From the hapless, jumpsuited victims of Alien to the Guardians Of The Galaxy, to the lesser known flicks such as Stuart Gordon’s Space Truckers and the phantasmagorical 2000AD comic strip Ace Garp Trucking Co., the notion of blue collar idiots in space has always been a fertile playground for filmmakers who like a ton of grit with their sci-fi.
The latest example of this to come sailing through the space ways is the Nexflix premiering Space Sweepers (aka Victory), a film that proudly self-promotes itself as being the first Korean space blockbuster and goes all out to square up to the flashy space operas that tinsel town produces all the time.
Can the Korean film industry, bolstered by such homegrown genre classics such as Parasite, Oldboy and Train To Busan, hope to measure up to the the genre that Hollywood has held dominion over ever since Star Wars released in 1977?
The year is 2092 and predictably, earth is proper fucked as it chokes on an atmosphere so thick you could chew on it. However, smug corporation UTS has created orbiting satellites that can sustain a picturesque life for the chosen few who match CEO James Sullivan’s high standards. As the rest of the world’s population works their fingers to the bone in rusty squalor, we meet the highly dysfunctional crew of the Victory, a group of anti-social “Space Sweepers” who battle each other in order to salvage all of the potentially dangerous space junk that’s whizzing around earth’s orbit. Constantly in debt and barely living above the bread line in their tricked out ship the crew is made up of the humourless alcoholic Captain Jang, tragic-ex soldier turned pilot Tae-ho, the hatchet wielding mechanic Tiger Park and their eccentric robot Bubs, who is saving up for skin grafts in order to appear human. Despised by other Space Sweepers for often being unrepentant dick heads, the crew of the Victory suffers a change in fortune when they discover a wreck that contains the person of Dorothy, a valuable droid in the shape of a little girl who should fetch a pretty penny when brought in for the reward. Of course, things just ain’t as simple as it first appears and “Dorothy” (aka. Kot Nim) comes complete with an unexploded hydrogen bomb that came with a refit from terrorist group Black Fox, hence why the authorities at UTS want her back. Being unfeasibly broke, the crew naturally see her as a walking, talking, adorable pile of money, but hatch a typically moral-free plan to sell her back to the terrorists for more cash than UTS is willing to pay.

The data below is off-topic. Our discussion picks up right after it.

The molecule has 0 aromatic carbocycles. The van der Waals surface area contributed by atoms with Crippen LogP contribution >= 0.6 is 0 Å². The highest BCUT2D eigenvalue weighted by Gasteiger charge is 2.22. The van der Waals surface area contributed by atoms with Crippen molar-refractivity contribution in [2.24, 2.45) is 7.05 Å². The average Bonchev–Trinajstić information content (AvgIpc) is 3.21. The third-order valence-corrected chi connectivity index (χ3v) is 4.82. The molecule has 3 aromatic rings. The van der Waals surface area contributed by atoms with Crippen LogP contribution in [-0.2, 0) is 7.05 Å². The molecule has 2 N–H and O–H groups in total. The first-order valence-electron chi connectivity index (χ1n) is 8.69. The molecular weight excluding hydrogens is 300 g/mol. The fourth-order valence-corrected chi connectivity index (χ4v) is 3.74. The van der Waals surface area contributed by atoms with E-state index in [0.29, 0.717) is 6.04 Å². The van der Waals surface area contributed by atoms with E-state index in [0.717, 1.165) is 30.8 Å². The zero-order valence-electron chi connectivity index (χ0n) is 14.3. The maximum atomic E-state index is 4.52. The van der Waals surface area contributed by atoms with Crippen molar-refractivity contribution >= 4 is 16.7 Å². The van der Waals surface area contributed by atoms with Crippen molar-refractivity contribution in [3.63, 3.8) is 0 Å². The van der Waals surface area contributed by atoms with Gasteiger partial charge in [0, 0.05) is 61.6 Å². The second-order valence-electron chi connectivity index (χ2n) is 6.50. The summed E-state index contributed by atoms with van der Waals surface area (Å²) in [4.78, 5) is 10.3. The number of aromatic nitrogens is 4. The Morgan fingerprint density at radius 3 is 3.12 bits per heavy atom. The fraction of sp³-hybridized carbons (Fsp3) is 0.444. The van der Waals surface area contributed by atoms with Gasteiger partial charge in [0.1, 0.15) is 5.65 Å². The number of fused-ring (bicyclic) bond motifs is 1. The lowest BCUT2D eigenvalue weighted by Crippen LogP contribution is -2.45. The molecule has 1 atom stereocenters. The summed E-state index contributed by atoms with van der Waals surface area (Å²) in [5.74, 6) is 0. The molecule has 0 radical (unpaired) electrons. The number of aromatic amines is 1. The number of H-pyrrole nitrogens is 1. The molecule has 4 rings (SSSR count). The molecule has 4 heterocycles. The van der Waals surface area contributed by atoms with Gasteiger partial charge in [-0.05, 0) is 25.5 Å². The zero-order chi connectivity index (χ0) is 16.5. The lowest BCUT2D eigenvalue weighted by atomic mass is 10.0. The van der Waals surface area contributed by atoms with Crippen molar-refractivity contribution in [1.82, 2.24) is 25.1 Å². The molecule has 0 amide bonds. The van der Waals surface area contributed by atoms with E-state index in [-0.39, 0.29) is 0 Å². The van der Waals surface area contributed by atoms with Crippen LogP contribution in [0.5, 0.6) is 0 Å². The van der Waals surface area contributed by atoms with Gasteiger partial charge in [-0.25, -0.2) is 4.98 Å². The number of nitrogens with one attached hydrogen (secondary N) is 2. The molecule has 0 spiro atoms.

After the first attempt turns into a chaotic firefight, the crew find themselves falling for the charms of the impossibly cute droid and realise that on closer inspection, things aren’t all that they seem. As the true plans of Sullivan’s ecco-loony are revealed, the Space Sweepers realise they’ll have to rebrand themselves into marginally more decent people in order to save the day…
Space Sweepers, while fairly derivative when compared to virtually every science fiction movie ever made, represents yet another step for Korea into becoming a major player in global cinema. Visually, the movie pops; with the design ethic and extensive CGI creating a tangible world that feels more lived in than Han Solo’s boxer shorts and for the first half, the movie is a genuinely refreshing remix of some familiar themes – however, as the stakes start to get ever greater, Space Sweepers oddly starts to drag. This might bizarrely be because the main characters come across far more interesting when they’re being avaricious examples of crap, desperately scamming everyone and each other to horde a quick buck, but after laboriously working through more tragic backstories than an extra depressing episode of X Factor, our leads start to lose their edge.
The leads give it their all, though; managing not to get lost in all the expensive looking shots of whizzing ships and harpoon flinging robots, but unsurprisingly the best character turns out to be emoji-mouthed Bubs; think Rogue One’s cynical K-2SO but with added identity issues.
Anyone who isn’t part of the main crew however tends to fade into the background and the furiously multi-national bit players shout out important plot points in wildly varying accents that offer require sub-titles even if their speaking English. Proof of everyone’s inability to make themselves heard over the whizzing space-engines and exploding reactors is the actor playing Steve Jobs-alike, corporate, astro-wanker James Sullivan – for about a third of the film I couldn’t help but notice the guy was giving off major Richard Armitage vibes. Image my damn surprise when I realised that it actually was Richard Armitage playing the role…
Missing the raw energy, originality and staying power of some of the other past releases from Korea that have managed to snare the attention of the rest of the world, it’s doubtful that Space Sweepers will have the staying power to be regarded as a classic despite the noticably quirky efforts of director Jo Sung-hee; but you can’t fault it’s scope or ambition.
Ultimately though, Space Sweepers will more than likely find itself space swept under the rug.